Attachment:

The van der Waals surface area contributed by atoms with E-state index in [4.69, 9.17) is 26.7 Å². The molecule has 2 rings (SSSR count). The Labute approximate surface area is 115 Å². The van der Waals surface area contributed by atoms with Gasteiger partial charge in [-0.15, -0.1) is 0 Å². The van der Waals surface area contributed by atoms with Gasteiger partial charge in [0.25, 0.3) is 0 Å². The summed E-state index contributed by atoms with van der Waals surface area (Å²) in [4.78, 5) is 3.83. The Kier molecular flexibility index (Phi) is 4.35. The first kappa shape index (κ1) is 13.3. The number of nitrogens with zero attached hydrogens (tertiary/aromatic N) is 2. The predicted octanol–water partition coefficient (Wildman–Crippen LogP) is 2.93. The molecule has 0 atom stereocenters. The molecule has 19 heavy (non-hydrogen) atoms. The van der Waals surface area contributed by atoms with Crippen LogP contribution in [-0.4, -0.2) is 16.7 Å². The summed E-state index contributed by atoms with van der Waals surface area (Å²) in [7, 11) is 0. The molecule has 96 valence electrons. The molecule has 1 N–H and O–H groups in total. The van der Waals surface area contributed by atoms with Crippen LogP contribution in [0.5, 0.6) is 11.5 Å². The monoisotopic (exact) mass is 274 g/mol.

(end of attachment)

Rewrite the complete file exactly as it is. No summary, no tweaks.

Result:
The van der Waals surface area contributed by atoms with E-state index in [4.69, 9.17) is 26.7 Å². The molecule has 2 rings (SSSR count). The Labute approximate surface area is 115 Å². The van der Waals surface area contributed by atoms with Gasteiger partial charge in [-0.15, -0.1) is 0 Å². The van der Waals surface area contributed by atoms with Gasteiger partial charge in [0.25, 0.3) is 0 Å². The summed E-state index contributed by atoms with van der Waals surface area (Å²) in [4.78, 5) is 3.83. The Kier molecular flexibility index (Phi) is 4.35. The first kappa shape index (κ1) is 13.3. The number of nitrogens with zero attached hydrogens (tertiary/aromatic N) is 2. The predicted octanol–water partition coefficient (Wildman–Crippen LogP) is 2.93. The molecule has 0 atom stereocenters. The molecule has 19 heavy (non-hydrogen) atoms. The van der Waals surface area contributed by atoms with Crippen LogP contribution in [-0.4, -0.2) is 16.7 Å². The summed E-state index contributed by atoms with van der Waals surface area (Å²) in [7, 11) is 0. The molecule has 96 valence electrons. The molecule has 1 N–H and O–H groups in total. The van der Waals surface area contributed by atoms with Crippen LogP contribution in [0.5, 0.6) is 11.5 Å². The monoisotopic (exact) mass is 274 g/mol.